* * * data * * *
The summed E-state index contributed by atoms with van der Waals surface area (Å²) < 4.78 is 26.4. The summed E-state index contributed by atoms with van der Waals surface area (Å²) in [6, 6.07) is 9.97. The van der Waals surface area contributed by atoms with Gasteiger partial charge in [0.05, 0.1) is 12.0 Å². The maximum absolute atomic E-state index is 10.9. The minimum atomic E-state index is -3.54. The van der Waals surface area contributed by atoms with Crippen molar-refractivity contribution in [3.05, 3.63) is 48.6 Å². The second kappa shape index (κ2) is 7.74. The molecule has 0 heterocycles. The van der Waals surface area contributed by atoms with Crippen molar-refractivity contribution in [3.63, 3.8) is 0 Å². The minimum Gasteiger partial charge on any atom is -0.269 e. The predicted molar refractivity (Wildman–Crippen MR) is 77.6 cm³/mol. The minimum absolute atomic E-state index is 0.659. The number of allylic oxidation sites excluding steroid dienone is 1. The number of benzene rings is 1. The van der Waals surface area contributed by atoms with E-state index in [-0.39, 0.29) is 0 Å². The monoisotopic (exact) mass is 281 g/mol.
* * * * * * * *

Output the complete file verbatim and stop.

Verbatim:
The summed E-state index contributed by atoms with van der Waals surface area (Å²) < 4.78 is 26.4. The summed E-state index contributed by atoms with van der Waals surface area (Å²) in [6, 6.07) is 9.97. The van der Waals surface area contributed by atoms with Gasteiger partial charge in [0.05, 0.1) is 12.0 Å². The maximum absolute atomic E-state index is 10.9. The minimum atomic E-state index is -3.54. The van der Waals surface area contributed by atoms with Crippen molar-refractivity contribution in [3.05, 3.63) is 48.6 Å². The second kappa shape index (κ2) is 7.74. The molecule has 0 heterocycles. The van der Waals surface area contributed by atoms with Crippen molar-refractivity contribution in [3.63, 3.8) is 0 Å². The minimum Gasteiger partial charge on any atom is -0.269 e. The predicted molar refractivity (Wildman–Crippen MR) is 77.6 cm³/mol. The minimum absolute atomic E-state index is 0.659. The number of allylic oxidation sites excluding steroid dienone is 1. The number of benzene rings is 1. The van der Waals surface area contributed by atoms with E-state index in [-0.39, 0.29) is 0 Å². The monoisotopic (exact) mass is 281 g/mol.